Tips, Techniques and Tools to Make Scanning Easier

Tips, Techniques and Tools to Make Scanning Easier

Paper Clip Monster... ahhh!If you are dealing with any significant paper volume, you are always looking for ways to optimize and make things more efficient.

However, when we look to optimize things, we usually look at what we do on our computers. This is important, of course, but you can reap surprising benefits by looking at how you handle your physical paper before you scan it.

I have written about how I do some document preparation, and ScanSnap Community has some nice tips, but awesome DocumentSnap reader Jim Sewell from JimSComputing gave me the idea for some more. Thanks Jim!

Here are a few that Jim shared from the trenches:

We used a ton of Tacky Finger. It made such a huge difference when dealing with a stack of paper and I never would have believed it.

Also when prepping the papers it was much more efficient to grab the top paper with one hand, lift it up so you can see the next to make sure there are no staples, etc, then use the other hand to “feed” the next page to the first hand as you bring it down to the stack. Lift-look-lower-grab the next page-add it to the growing stack you are raising and lowering. When you have to prep papers to avoid feeding your ScanSnap a steel staple diet it is very helpful.

He also has some other document prep tips:

Put all the small register receipts together so you aren’t wasting energy going from tiny to 8×11 paper. Any time I can get a stack of normal paper together when scanning a batch I am happy because they go through easier and then I can adjust the guides for the next size or the oddball sizes. [Brooks: I do this too. The ScanSnap is pretty good for dealing with multiple-widthed pages without adjusting the guides, but I tend to do it anyways.]

I have had trouble with papers that were folded over in an envelope for a while folding back on themselves when I try to scan them. If I leave them out for a day or two laying flat, or if I can manage to slightly bend them longwise it seems to help them stay straight while feeding.

Another tip I would add is if you are working with delicate or weird-shaped pages, a carrier sheet can be really helpful. The larger ScanSnaps like the ScanSnap S1500 come with them, but you can buy them on Amazon. A reader found that they can also work with non-ScanSnaps too.

Also, this sounds obvious, but get a good staple remover. I was recently introduced to these push-style removers instead of the old-school jaws ones. What a difference.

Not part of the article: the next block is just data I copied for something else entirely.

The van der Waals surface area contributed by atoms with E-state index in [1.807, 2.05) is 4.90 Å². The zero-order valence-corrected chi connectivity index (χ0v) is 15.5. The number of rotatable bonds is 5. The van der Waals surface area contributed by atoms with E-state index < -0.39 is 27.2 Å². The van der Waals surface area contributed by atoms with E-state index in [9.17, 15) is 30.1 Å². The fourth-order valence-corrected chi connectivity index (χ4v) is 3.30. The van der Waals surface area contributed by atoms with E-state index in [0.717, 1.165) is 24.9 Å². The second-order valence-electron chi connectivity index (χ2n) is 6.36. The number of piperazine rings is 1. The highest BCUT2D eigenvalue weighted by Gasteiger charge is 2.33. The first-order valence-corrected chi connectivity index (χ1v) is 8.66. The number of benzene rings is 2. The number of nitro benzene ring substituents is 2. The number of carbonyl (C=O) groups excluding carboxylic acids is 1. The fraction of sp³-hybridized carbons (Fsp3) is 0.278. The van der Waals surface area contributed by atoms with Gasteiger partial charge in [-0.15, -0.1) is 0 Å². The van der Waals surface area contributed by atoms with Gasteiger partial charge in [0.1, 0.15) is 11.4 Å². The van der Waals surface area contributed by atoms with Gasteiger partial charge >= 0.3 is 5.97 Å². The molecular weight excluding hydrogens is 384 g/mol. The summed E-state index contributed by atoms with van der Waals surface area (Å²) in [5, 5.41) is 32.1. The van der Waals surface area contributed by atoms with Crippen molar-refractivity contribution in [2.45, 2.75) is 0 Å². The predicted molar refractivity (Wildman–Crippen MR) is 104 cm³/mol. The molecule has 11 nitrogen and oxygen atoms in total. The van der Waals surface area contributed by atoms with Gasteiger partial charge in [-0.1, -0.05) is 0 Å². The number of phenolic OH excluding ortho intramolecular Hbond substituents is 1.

Do you have any physical paper tips that make you more efficient? Leave a comment and let us know. Thanks Jim!

(Photo by millicent_bystander)

About the Author

Brooks Duncan helps individuals and small businesses go paperless. He's been an accountant, a software developer, a manager in a very large corporation, and has run DocumentSnap since 2008. You can find Brooks on Twitter at @documentsnap or @brooksduncan. Thanks for stopping by.

Leave a Reply 3 comments

Martin - December 18, 2012 Reply

Don't know that spending money for a product, particularly a consumable (non-reusable) product, is needed for paper-handling. Many cashiers still use the old trick of swiping fingertip(s) on a moist piece of sponge before peeling off some currency from the register – and they sure have an incentive to use something that works! (Their object, like ours, is to avoid accidentally grabbing more than one sheet at a time, after all.) Once upon a time this was such a common practice that a widely used, commercial desk accessory was a little holder with a sponge inside it. Key point: the sponge should be slightly moist – not too wet. … Yes, that staple remover is far superior. … The Tacky Fingers link is wrong; it brings you to the ScanSnap carrier-sheet page. … Thanks, Brooks.

    Brooks Duncan
    Brooks Duncan - December 18, 2012 Reply

    Whoops, sorry about that. Link fixed. Yes, I remember the sponge thing well from my accounting days. I had somehow blocked that from my memory! As for the tacky fingers specifically, I have never used it myself so I can't comment. Some people seem to swear by it.

    Jim Sewell - December 19, 2012 Reply

    Martin is right that a damp sponge is a favorite of many but for me the Tacky-Finger (and similar products) tends to do a better job. Specifically, it doesn't leave the page or your fingers wet since the product makes your fingers grip but not damp. The one I have now (SortKwik) says to rub it in until dry. Damp pages in a scanner can be trouble, especially small receipts. Whatever works best for each person is the best though, right?

    Whichever product you use, please make sure you are the only one using it and that you don't keep it around forever. Germs, bacteria, mold, etc. love things like sponges that are used for too long. I don't want my fingers in the same tacky container as a coworker either.

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